Other symbols of Americana – the spinning-wheel and the patchwork quilt – are similarly mythological. In 1858, Longfellow’s The Courtship of Miles Standish presents the prototypical Puritan maiden, Priscilla Mullins, sitting ‘beside her wheel’, but in reality, in the early days of the colony, only about one family in six owned a spinning-wheel. Even fewer wove. Most cloth, from the earliest days, was purchased. Spinning was simply not time-efficient: one wheel could produce only enough yarn to knit an average family’s stockings. It was the Revolution first, then the War of 1812, with their boycotts of British goods, that turned spinning and weaving into activities with patriotic resonance. Thereafter homespun fabrics came to signify the self-sufficiency of the new nation. By the 1820s, northern citizens were once more relying on industrially manufactured textiles, but homespun survived in the south, as slave labor made its production more viable, and in the west, where a low- to no-cash economy made it essential.
The substantial proportion of the population which relied on homespun therefore suggests that the supposedly common homemade patchwork quilt must in reality have been a rare object before the nineteenth century. Patchwork is a product of surplus, of textiles that are abundant enough that large remnants are routinely available – large enough and routinely enough that they can be used to make another item entirely. If the output of a single spinning-wheel only kept a family in stockings, how much more work was needed to produce a family’s clothes, and have more left over for scrap? In Britain quilts began to be seen in quantity once cheaper textiles from India became available in the eighteenth century. But in the USA, throughout the nineteenth century, clothing for everyone except the minority of cash-paid workers continued to be square-cut, to utilize every scrap of valuable material. Patchwork was not a product of pioneer life, but of the industrial world.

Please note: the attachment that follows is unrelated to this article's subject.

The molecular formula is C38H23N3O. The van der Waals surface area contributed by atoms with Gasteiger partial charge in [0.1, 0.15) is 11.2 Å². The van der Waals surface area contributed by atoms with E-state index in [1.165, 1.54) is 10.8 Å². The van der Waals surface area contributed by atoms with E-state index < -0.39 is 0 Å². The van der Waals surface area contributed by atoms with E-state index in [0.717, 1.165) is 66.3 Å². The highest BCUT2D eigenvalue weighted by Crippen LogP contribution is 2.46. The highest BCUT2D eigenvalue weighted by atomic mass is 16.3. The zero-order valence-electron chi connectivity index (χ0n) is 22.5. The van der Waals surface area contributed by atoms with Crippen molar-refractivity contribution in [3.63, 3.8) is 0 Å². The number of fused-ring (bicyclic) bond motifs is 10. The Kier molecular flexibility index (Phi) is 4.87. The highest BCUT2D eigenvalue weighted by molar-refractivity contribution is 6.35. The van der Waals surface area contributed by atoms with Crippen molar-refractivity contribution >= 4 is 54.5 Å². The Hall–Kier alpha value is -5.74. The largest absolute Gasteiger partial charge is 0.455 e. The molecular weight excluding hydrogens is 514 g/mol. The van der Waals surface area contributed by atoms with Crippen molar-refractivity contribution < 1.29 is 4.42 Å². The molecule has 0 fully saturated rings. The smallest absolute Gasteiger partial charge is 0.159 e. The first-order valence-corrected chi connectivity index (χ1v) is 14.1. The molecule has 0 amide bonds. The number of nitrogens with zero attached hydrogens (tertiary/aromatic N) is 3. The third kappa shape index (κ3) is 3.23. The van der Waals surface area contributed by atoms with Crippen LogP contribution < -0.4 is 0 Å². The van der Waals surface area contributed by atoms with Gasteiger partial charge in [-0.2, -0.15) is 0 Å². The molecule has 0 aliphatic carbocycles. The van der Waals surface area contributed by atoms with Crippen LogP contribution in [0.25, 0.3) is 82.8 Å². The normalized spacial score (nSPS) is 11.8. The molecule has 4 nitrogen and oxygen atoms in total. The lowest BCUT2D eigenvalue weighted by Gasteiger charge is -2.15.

Communal quilting-bees, too, if not entirely a myth, are nevertheless an elaboration of reality. The bulk of the work for any quilt – the cutting of the squares, their stitching, lining, preparing the batting – was done at home alone, or by several family members working independently on different elements. Only the quilting, the final stage, was a joint effort. A quilting frame took most of of a room: it was generally stored in an outbuilding, or shared among several families or a community. The purpose of the bee was to get the job done as quickly as possible so that the frame could be returned to its storage place and daily life resumed in the main room. Although there was certainly a party element to the event – food was provided, and for those who lived in sparsely populated districts, any sort of companionship was festive – sociability was not the motivating factor.
JUDITH FLANDERS is an international bestselling author and one of the foremost social historians of the Victorian era. Her book most recent book THE MAKING OF HOME The 500-Year Story of How Our Houses Became Our Homes published this week, September 9th and INSIDE THE VISTORIAN HOME was shortlisted for the British Book Awards History Book of the Year. Judith is a frequent contributor to the Daily Telegraph, Guardian, Spectator, and the Times Literary Supplement. She lives in London.